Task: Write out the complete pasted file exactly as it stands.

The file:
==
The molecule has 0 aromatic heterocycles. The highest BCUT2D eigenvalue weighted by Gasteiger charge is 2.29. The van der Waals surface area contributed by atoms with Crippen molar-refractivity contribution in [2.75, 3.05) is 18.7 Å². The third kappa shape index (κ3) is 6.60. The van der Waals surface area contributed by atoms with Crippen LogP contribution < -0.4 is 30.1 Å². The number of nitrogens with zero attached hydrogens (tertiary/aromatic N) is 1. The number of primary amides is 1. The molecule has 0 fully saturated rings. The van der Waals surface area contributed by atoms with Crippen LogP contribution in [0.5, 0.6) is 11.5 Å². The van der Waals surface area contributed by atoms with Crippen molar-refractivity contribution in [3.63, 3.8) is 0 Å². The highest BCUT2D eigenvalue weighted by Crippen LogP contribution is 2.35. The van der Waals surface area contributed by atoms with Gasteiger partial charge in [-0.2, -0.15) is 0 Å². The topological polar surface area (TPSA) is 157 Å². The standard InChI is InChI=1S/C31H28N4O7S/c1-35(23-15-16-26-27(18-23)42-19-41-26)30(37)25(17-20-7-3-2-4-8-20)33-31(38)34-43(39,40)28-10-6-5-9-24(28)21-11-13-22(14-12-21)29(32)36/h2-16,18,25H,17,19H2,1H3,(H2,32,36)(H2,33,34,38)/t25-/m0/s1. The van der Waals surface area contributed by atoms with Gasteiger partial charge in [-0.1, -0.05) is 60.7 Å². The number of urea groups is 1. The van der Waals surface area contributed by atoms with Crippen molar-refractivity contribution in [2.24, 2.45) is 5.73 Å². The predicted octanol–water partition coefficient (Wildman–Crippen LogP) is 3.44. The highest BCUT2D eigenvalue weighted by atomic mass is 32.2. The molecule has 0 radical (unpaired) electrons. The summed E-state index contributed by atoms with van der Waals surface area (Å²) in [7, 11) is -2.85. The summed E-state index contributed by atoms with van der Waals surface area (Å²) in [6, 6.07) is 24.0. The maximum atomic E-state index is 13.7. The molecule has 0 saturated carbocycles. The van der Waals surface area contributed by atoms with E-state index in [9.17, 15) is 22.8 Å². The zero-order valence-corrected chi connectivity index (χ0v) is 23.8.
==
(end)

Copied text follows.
The molecule has 0 aromatic heterocycles. The highest BCUT2D eigenvalue weighted by Gasteiger charge is 2.29. The van der Waals surface area contributed by atoms with Crippen molar-refractivity contribution in [2.75, 3.05) is 18.7 Å². The third kappa shape index (κ3) is 6.60. The van der Waals surface area contributed by atoms with Crippen LogP contribution < -0.4 is 30.1 Å². The number of nitrogens with zero attached hydrogens (tertiary/aromatic N) is 1. The number of primary amides is 1. The molecule has 0 fully saturated rings. The van der Waals surface area contributed by atoms with Crippen LogP contribution in [0.5, 0.6) is 11.5 Å². The van der Waals surface area contributed by atoms with Crippen molar-refractivity contribution in [3.63, 3.8) is 0 Å². The highest BCUT2D eigenvalue weighted by Crippen LogP contribution is 2.35. The van der Waals surface area contributed by atoms with Gasteiger partial charge in [-0.2, -0.15) is 0 Å². The topological polar surface area (TPSA) is 157 Å². The standard InChI is InChI=1S/C31H28N4O7S/c1-35(23-15-16-26-27(18-23)42-19-41-26)30(37)25(17-20-7-3-2-4-8-20)33-31(38)34-43(39,40)28-10-6-5-9-24(28)21-11-13-22(14-12-21)29(32)36/h2-16,18,25H,17,19H2,1H3,(H2,32,36)(H2,33,34,38)/t25-/m0/s1. The van der Waals surface area contributed by atoms with Gasteiger partial charge in [-0.1, -0.05) is 60.7 Å². The number of urea groups is 1. The van der Waals surface area contributed by atoms with Crippen molar-refractivity contribution in [2.24, 2.45) is 5.73 Å². The predicted octanol–water partition coefficient (Wildman–Crippen LogP) is 3.44. The highest BCUT2D eigenvalue weighted by atomic mass is 32.2. The molecule has 0 radical (unpaired) electrons. The summed E-state index contributed by atoms with van der Waals surface area (Å²) in [7, 11) is -2.85. The summed E-state index contributed by atoms with van der Waals surface area (Å²) in [6, 6.07) is 24.0. The maximum atomic E-state index is 13.7. The molecule has 0 saturated carbocycles. The van der Waals surface area contributed by atoms with E-state index in [9.17, 15) is 22.8 Å². The zero-order valence-corrected chi connectivity index (χ0v) is 23.8.